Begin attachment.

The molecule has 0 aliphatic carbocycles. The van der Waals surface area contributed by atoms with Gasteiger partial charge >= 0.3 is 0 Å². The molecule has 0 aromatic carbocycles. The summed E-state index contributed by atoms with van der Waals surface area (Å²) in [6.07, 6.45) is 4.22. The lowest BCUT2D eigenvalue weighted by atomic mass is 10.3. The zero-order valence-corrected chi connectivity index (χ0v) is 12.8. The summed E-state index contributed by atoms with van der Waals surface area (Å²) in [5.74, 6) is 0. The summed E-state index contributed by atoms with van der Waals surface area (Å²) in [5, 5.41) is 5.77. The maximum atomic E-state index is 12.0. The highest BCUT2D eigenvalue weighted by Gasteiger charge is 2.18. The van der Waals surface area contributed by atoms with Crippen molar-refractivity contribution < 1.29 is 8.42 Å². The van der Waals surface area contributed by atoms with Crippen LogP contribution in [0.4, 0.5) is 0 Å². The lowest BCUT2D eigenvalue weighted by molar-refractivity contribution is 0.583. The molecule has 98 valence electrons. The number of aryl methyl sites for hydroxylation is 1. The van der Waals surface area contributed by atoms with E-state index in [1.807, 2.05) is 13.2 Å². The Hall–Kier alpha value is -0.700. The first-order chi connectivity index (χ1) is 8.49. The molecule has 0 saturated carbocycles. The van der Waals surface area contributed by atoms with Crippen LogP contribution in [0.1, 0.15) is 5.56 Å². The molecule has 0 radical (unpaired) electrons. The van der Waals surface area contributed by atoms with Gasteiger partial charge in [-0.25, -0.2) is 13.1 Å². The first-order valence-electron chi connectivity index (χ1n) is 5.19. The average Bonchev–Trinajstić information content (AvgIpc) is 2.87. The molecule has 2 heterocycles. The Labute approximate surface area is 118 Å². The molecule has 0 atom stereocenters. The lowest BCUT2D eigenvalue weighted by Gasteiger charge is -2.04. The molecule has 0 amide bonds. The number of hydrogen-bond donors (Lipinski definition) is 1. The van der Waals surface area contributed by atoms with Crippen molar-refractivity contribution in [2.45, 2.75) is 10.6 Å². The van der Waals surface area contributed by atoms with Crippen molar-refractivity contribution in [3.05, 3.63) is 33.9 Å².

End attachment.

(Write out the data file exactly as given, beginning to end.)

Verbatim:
The molecule has 0 aliphatic carbocycles. The van der Waals surface area contributed by atoms with Gasteiger partial charge >= 0.3 is 0 Å². The molecule has 0 aromatic carbocycles. The summed E-state index contributed by atoms with van der Waals surface area (Å²) in [6.07, 6.45) is 4.22. The lowest BCUT2D eigenvalue weighted by atomic mass is 10.3. The zero-order valence-corrected chi connectivity index (χ0v) is 12.8. The summed E-state index contributed by atoms with van der Waals surface area (Å²) in [5.74, 6) is 0. The summed E-state index contributed by atoms with van der Waals surface area (Å²) in [5, 5.41) is 5.77. The maximum atomic E-state index is 12.0. The highest BCUT2D eigenvalue weighted by Gasteiger charge is 2.18. The van der Waals surface area contributed by atoms with Crippen molar-refractivity contribution < 1.29 is 8.42 Å². The van der Waals surface area contributed by atoms with Crippen LogP contribution in [0.4, 0.5) is 0 Å². The lowest BCUT2D eigenvalue weighted by molar-refractivity contribution is 0.583. The molecule has 98 valence electrons. The number of aryl methyl sites for hydroxylation is 1. The van der Waals surface area contributed by atoms with E-state index in [1.807, 2.05) is 13.2 Å². The Hall–Kier alpha value is -0.700. The first-order chi connectivity index (χ1) is 8.49. The molecule has 0 saturated carbocycles. The van der Waals surface area contributed by atoms with Crippen LogP contribution in [0.1, 0.15) is 5.56 Å². The molecule has 0 radical (unpaired) electrons. The van der Waals surface area contributed by atoms with Gasteiger partial charge in [-0.25, -0.2) is 13.1 Å². The first-order valence-electron chi connectivity index (χ1n) is 5.19. The average Bonchev–Trinajstić information content (AvgIpc) is 2.87. The molecule has 2 heterocycles. The Labute approximate surface area is 118 Å². The molecule has 0 atom stereocenters. The lowest BCUT2D eigenvalue weighted by Gasteiger charge is -2.04. The molecule has 0 amide bonds. The number of hydrogen-bond donors (Lipinski definition) is 1. The van der Waals surface area contributed by atoms with Crippen molar-refractivity contribution in [2.45, 2.75) is 10.6 Å². The van der Waals surface area contributed by atoms with Crippen molar-refractivity contribution in [3.05, 3.63) is 33.9 Å².